If you’ve ever been to London, you know that getting afternoon tea is right up there with seeing Big Ben and riding a double-decker bus on the must-do list. But you may also know that in London, Americans are notoriously known for their lack of manners and proper etiquette. As someone who spent four months living in London, I can say that this is not a stereotype—Americans are pretty sloppy. And one of the tell-tale signs of an American tourist is our table manners (or lack there of). So if you want to help mend our reputation with the Brits, check out these 10 tips and tricks before you make your expensive afternoon tea reservation.
1. When in doubt, absolutely under no circumstances should you put your pinky out.
You might as well have a big neon sign above your head with the American flag on it. Don’t even think about it.
2. It’s not actually called ‘high tea.’
I’m guilty of this one myself. In fact, I thought it was called ‘high tea’ right up until I started researching for this article. As it turns out, ‘high tea’ is actually the name of the tea that servants would have after proper ‘afternoon tea’ (the correct name) was served for the owners of the home upstairs. Because the servants’ tea was served at a regular table, not a lower coffee table, it became known as ‘high tea’.
3. Milk should always be poured after the tea, not before.
Think of it like cereal. What kind of psychopath do you have to be to put the milk in first? I think this one goes without saying, but it actually has an interesting back story. Apparently, servants used to drink their tea out of clay mugs, which would crack if filled with steaming-hot liquid. So they added a bit of milk before pouring the tea to make sure the drink was cool enough.
4. Stir in linear motions.
Never swirl your tea. Always use the spoon to stir from one end of the cup to the other, in a straight line. And never shake the excess liquid off of your spoon by tapping it on the edge of the cup. A light flick is all that’s allowed. I know, you’re ready to come back to America now. But trust me, you’ll feel very proper doing this.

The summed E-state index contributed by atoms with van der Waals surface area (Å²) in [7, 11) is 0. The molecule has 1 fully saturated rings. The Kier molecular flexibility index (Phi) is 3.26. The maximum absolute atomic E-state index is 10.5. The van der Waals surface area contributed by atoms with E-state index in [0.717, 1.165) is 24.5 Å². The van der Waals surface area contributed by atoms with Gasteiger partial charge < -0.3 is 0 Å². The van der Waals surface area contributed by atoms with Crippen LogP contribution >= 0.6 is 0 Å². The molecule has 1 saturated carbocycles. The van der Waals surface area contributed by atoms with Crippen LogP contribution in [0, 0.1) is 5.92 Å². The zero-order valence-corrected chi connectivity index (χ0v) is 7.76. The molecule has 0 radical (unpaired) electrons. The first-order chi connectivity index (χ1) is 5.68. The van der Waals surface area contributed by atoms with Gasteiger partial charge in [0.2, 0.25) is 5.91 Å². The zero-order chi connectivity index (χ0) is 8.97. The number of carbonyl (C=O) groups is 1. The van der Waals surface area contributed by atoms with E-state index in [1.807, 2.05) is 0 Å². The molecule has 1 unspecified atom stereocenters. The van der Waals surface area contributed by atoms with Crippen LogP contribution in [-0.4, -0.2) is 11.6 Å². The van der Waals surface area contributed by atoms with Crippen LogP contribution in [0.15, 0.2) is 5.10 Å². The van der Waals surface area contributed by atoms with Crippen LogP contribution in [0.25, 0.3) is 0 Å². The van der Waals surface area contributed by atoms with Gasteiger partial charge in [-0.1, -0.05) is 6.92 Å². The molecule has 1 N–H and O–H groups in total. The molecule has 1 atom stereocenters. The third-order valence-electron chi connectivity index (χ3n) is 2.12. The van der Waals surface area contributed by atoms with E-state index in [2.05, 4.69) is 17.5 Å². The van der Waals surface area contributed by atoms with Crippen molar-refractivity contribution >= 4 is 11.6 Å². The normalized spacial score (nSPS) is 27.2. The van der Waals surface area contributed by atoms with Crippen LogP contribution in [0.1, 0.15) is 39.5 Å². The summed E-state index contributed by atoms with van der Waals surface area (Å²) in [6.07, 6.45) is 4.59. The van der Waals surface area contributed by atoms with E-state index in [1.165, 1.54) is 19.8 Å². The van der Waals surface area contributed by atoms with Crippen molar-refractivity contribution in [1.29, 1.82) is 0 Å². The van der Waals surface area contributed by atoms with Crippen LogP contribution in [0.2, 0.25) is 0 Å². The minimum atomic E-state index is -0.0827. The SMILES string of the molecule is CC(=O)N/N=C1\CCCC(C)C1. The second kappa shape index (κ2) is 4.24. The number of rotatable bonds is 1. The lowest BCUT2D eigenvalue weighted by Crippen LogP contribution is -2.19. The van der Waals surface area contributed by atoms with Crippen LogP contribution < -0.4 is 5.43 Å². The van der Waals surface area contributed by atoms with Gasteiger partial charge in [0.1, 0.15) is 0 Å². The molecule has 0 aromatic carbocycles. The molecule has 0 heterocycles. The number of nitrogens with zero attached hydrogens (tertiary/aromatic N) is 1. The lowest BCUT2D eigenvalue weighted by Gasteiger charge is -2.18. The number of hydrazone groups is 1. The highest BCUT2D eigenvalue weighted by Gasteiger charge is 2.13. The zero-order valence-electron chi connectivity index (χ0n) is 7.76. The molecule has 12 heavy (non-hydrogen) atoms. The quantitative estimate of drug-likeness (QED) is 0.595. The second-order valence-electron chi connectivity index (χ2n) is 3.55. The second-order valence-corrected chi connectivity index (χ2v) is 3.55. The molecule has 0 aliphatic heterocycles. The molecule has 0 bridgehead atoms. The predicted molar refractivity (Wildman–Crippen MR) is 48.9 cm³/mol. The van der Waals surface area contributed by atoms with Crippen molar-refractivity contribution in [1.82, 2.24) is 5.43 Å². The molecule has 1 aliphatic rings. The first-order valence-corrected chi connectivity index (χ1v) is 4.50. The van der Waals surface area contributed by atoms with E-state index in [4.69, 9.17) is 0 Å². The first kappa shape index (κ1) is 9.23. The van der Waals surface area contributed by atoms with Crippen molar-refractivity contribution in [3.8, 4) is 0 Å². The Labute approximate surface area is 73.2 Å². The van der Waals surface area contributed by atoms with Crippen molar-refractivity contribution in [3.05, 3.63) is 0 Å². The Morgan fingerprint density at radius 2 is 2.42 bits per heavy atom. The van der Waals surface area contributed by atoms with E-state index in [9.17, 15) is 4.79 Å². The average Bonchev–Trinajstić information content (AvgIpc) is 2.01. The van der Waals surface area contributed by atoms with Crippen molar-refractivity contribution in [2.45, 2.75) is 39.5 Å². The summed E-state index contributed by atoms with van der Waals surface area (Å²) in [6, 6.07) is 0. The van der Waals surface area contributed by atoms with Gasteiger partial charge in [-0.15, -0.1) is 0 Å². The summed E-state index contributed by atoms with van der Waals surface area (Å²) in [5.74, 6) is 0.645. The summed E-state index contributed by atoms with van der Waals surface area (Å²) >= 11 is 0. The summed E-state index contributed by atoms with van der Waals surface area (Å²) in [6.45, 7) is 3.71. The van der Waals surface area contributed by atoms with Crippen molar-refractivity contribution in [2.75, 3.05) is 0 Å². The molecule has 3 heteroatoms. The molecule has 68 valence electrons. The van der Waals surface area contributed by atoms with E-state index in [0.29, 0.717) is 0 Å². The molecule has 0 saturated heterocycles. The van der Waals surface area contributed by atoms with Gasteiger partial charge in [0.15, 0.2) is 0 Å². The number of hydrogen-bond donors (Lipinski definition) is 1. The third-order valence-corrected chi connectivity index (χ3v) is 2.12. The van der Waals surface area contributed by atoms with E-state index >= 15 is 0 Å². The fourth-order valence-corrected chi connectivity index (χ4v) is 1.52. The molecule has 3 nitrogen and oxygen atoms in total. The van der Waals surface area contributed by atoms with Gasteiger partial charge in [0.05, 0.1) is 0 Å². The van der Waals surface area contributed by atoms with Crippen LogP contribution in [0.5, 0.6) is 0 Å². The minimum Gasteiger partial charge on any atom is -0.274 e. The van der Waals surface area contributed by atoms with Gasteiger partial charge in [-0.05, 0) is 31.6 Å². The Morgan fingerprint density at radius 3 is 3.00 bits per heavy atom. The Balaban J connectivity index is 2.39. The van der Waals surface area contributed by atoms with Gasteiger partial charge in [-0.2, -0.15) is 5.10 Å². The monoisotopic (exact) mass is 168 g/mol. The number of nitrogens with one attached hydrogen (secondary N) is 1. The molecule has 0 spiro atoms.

5. The finger sandwiches must have their crusts cut off.
If your server brings out sandwiches with crust, you should throw a fit and refuse to pay. Just kidding, that’s exactly what they’d expect an American to do. But really, the finger sandwiches on the cake stand should always have their crusts cut off, and should be cut in small triangles, rectangles, or if it’s really legit, squares.
6. Finger sandwiches are just that: eat them with your hands.
Nothing makes sense anymore, I know. The British literally eat pizza and cheeseburgers with forks and knives. I feel like a burger probably doesn’t even taste good that way, but to each his own. Finger sandwiches are the one excuse to eat with your hands in London. I know you feel like the proper thing to do is use your silverware, but embrace the opportunity.
7. Apparently the word ‘scone’ is not phonetic.
If you’ve ever heard a British person say the words ‘schedule’ or ‘aluminum’ then you know that we pretty much speak different languages. Apparently, one of the biggest red flags in afternoon tea etiquette is your pronunciation of the word ‘scone’. It’s supposed to be said ‘skon’. Who knew?
8. Again, no silverware with scones.
They have to be broken, by hand, right down the middle. And whatever you do, do not apply the clotted cream and then put the two halves back together like a sandwich unless you want to be doomed to a life of peasantry.
9. It doesn’t matter if you cream then jam, or jam then cream your scone.
To me, this all just sounds like a dirty joke. Another accurate American stereotype. Personally I think you’re neurotic if you put jam on your scone before cream, but I’m no etiquette professional. This seems to be the only aspect of afternoon tea where there aren’t 20 rules to follow. So enjoy your freedom and spread away.
10. No cupcakes on the pastry plate.
The top plate of the cake stand is reserved for small pastries. There is not a strict requirement for what is served, but they should be small and easy to eat in a few bites with your fingers. Apparently the one rule is there should be no cupcakes served under any circumstances. I feel personally offended on behalf of Betty Crocker’s instant-mix franchise, but what can you do? Get on the next plane back to America, that’s what.
The British are far more advanced than Americans in basically every way. They’re more eco-friendly, socially progressive, have an infrastructure system that will make any American want to cry and never come home, and they have those great accents. So it’s no surprise that us Americans are literally inept when it comes to proper table etiquette, especially in the case of afternoon tea. But it’s an experience that everyone should have at least once. Personally, I think the scones are worth all the extra work. And really, who doesn’t like to feel fancy once in a while? Just remember, no pinkies, no silverware, and never settle for crusted sandwiches. Don’t worry, you’ll be back in the Land of the Free (to eat however you want) in no time.